In today’s world, Arundell would at this point have been fielding many offers of a full-time GP seat. After all, in ’62, FJ was the stepping stone, the only international single-seat formula outside F1, and he was supremely dominant. But he knew Lotus were the top team, and so he settled for the waiting game.
But 1963 would be a more frustrating FJ campaign: the new 27 monocoque proved as rigid as soggy toast and had to be redesigned, by which time serious customers had bought rival Brabhams. Lotus finally caught up, and Arundell again collared the title, by a single point from Denny Hulme’s Brabham. But this year also brought the first non-championship F1 drives. And Arundell performed, with seconds at the Solitude GP and the Mediterranean GP at Enna. It was a good season, and it brought the long-awaited reward for 1964: a permanent F1 seat.
Jabby Crombac recalls the circumstances in which Chapman’s favour turned away from Taylor and onto Arundell: “Colin once explained to me why he had chosen Peter as his number two man. ‘Jimmy was so good that every other driver was mesmerised by him. But when I spoke to Arundell, he said, “Give me an equal car and I can beat him!” This is why I signed him up. I felt he had the correct mental approach.”
Now he was team-mate to the greatest driver of the era and ready to show what he could do.
The season began well. At Monaco, Arundell beat Clark — but only when the Scot retired with zero oil pressure. Still, third place was good, and was repeated in Holland. Spa brought a disappointing ninth after mechanical problems, but in France, Arundell put up another fourth. Outside the championship there was a second in the News of the World Trophy at Goodwood, and thirds at Aintree and Syracuse. In a season which looked like making Clark champion for a second time, Arundell was proving a strong team-mate. But fate has a way of kicking over the game-board. Clark’s championship hopes collapsed at the last fence; Arundell’s world fell in at the superfast Reims circuit.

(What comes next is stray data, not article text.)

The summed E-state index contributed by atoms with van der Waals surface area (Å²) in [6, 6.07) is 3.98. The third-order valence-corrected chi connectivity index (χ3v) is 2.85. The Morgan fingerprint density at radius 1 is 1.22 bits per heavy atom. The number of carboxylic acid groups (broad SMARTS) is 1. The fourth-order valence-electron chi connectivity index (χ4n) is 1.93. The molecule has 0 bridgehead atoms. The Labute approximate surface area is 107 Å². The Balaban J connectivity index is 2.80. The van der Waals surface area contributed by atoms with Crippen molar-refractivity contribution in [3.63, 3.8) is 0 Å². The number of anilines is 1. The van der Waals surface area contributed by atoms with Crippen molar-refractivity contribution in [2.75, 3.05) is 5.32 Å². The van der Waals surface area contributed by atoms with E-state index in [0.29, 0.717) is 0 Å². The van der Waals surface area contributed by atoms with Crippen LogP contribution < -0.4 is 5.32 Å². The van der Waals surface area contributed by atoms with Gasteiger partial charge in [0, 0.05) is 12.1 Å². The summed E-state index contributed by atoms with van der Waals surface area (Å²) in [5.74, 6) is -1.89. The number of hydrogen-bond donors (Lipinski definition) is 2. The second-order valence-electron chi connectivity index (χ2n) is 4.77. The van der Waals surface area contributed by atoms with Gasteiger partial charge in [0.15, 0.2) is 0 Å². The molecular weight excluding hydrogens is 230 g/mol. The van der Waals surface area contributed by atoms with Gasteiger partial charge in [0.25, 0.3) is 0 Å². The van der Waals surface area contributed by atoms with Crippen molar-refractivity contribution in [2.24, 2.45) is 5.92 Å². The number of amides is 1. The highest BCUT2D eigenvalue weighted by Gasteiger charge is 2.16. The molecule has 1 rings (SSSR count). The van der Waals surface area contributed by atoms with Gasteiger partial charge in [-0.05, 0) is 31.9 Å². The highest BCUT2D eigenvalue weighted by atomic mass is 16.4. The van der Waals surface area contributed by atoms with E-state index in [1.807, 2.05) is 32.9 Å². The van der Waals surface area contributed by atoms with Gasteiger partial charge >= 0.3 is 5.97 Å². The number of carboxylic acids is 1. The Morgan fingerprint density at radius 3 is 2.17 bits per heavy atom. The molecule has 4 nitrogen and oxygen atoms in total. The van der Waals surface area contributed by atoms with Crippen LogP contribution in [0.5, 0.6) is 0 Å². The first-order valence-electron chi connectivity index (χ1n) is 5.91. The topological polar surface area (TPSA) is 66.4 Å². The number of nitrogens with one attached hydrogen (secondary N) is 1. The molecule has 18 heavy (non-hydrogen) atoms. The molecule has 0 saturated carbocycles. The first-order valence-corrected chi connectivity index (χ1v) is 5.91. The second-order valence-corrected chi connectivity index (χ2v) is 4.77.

This was the first year of the new F2 and F3 formulae, and Chapman had delegated the works teams to Ron Harris, who could call on both F1 pilots as well as Mike Spence and Peter Procter. The team faced tough opposition in the thriving new F2 series, and the July round at Reims had a glittering entry. Over 190 miles around the flat, open track, it produced a spectacular, ever-changing train of leaders, with Rees, Rindt, Brabham, Arundell, Clark, Ginther and Spence shuffling the order lap after lap.
Then, while travelling at very high speed on the straight, Arundell took his eyes off the road a fraction too long to look at the rev-counter, and got a wheel on the grass. The car spun sideways and Richie Ginther’s Lola speared him amidships. Arundell was thrown out, suffering multiple injuries. It was a long, painful recovery process: in October he was still in St Georges Hospital at Hyde Park Corner, but according to Motor was ‘now up and about on canes, and hoping to be ready for the South African GP’. He wasn’t. Nor was he fit for the ’65 season. He did not tackle another GP until mid-66, almost two years after the crash.
Although number two position at Lotus was always an insecure one, Chapman clearly kept faith. Lotus fabrication man Ron Chappell recalls an undignified meeting with the recovering driver one day in late 1965: “I had to help the foreman John Lambert carry Peter up the stairs to the fabrication shop and cram him into a new cockpit. Chapman was adamant that he should return to driving now or never, so poor old Pete had to grin and bear it.”
He also had a try-out on the track. Bob Dance headed the Cortina saloon team: “Certainly talented — he’d been one of `Colin’s lads’. In 1964, in saloons, Pete was usually second in class behind Jimmy. I recall him testing at Snetterton in 1965, but he didn’t race until ’66, when he was back putting up respectable performances.”
With these saloon drives as a warm-up, Arundell finally reappeared at a GP, in the new 43 powered by the troublesome BRM H16. He failed to qualify in Belgium, then retired in France with gear selection problems. It got little better when he switched back to the trusty 33, struggling with 2-litre power in a 3-litre season. He soldiered on to season’s end, with a sixth place in the US GP as his sole point.
The power deficit didn’t help, but there was more to it. Endruweit could see it: “His shunt took the edge off, he was less hungry. Colin had this theory that once a bloke has had a `biggie’, he’s never the same again. Somewhere in his mind, he’s always thinking ‘Jeez, that hurt — I don’t want to do that again’. The rest of us could see it in Peter. Colin gave him his opportunity for a return, but he just couldn’t cut the mustard.”
Perhaps Arundell saw it, too. At the end of 1966 he quietly hung up his vermilion helmet and concentrated on his motor spares business in Theydon Bois. In ’68, he helped develop the short-lived McNamara Formula Vee racer in Germany, but in the ’80s he moved to Florida to run his own computer software company.
A lost champion, or a fine number two?
Wilde: “He was brilliant in Juniors, a real charger, but I think he tried too hard in F1.” But what else could he do if he wanted to beat Clark?
It’s tough being up against a superstar.